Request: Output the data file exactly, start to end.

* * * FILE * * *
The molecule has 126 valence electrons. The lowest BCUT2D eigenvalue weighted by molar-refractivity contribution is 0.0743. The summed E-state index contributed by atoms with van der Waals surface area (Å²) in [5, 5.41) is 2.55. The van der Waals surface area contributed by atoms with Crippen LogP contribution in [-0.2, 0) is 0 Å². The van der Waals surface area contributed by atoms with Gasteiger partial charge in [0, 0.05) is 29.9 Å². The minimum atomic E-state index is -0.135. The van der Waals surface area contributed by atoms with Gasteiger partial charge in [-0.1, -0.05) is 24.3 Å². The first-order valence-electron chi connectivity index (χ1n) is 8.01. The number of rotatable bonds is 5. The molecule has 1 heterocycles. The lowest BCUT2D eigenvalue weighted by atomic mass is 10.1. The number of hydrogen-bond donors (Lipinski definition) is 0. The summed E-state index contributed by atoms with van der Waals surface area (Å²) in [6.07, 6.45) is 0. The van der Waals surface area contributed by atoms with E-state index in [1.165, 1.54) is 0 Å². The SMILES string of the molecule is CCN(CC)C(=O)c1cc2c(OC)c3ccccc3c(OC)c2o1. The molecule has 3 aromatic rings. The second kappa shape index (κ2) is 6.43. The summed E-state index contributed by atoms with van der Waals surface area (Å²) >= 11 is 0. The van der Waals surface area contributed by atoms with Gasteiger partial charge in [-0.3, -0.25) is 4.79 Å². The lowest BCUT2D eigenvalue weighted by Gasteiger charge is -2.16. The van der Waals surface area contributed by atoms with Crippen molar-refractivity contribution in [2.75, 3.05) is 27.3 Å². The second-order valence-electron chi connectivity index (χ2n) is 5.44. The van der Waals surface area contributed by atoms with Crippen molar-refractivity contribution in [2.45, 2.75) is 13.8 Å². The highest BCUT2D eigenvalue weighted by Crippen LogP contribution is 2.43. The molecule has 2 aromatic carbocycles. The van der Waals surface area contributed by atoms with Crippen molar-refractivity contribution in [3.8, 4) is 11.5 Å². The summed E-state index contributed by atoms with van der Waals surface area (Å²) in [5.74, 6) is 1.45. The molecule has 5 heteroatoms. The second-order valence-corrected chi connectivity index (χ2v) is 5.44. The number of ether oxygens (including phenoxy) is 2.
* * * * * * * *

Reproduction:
The molecule has 126 valence electrons. The lowest BCUT2D eigenvalue weighted by molar-refractivity contribution is 0.0743. The summed E-state index contributed by atoms with van der Waals surface area (Å²) in [5, 5.41) is 2.55. The van der Waals surface area contributed by atoms with Crippen LogP contribution in [-0.2, 0) is 0 Å². The van der Waals surface area contributed by atoms with Gasteiger partial charge in [0, 0.05) is 29.9 Å². The minimum atomic E-state index is -0.135. The van der Waals surface area contributed by atoms with Gasteiger partial charge in [-0.1, -0.05) is 24.3 Å². The first-order valence-electron chi connectivity index (χ1n) is 8.01. The number of rotatable bonds is 5. The molecule has 1 heterocycles. The lowest BCUT2D eigenvalue weighted by atomic mass is 10.1. The number of hydrogen-bond donors (Lipinski definition) is 0. The summed E-state index contributed by atoms with van der Waals surface area (Å²) in [6.07, 6.45) is 0. The van der Waals surface area contributed by atoms with E-state index in [1.165, 1.54) is 0 Å². The SMILES string of the molecule is CCN(CC)C(=O)c1cc2c(OC)c3ccccc3c(OC)c2o1. The molecule has 3 aromatic rings. The second kappa shape index (κ2) is 6.43. The summed E-state index contributed by atoms with van der Waals surface area (Å²) >= 11 is 0. The van der Waals surface area contributed by atoms with Gasteiger partial charge in [-0.3, -0.25) is 4.79 Å². The lowest BCUT2D eigenvalue weighted by Gasteiger charge is -2.16. The van der Waals surface area contributed by atoms with Crippen molar-refractivity contribution in [2.75, 3.05) is 27.3 Å². The second-order valence-electron chi connectivity index (χ2n) is 5.44. The van der Waals surface area contributed by atoms with Crippen molar-refractivity contribution in [2.45, 2.75) is 13.8 Å². The highest BCUT2D eigenvalue weighted by Crippen LogP contribution is 2.43. The molecule has 2 aromatic carbocycles. The van der Waals surface area contributed by atoms with Crippen molar-refractivity contribution in [3.8, 4) is 11.5 Å². The summed E-state index contributed by atoms with van der Waals surface area (Å²) in [5.74, 6) is 1.45. The molecule has 5 heteroatoms. The second-order valence-corrected chi connectivity index (χ2v) is 5.44. The number of ether oxygens (including phenoxy) is 2.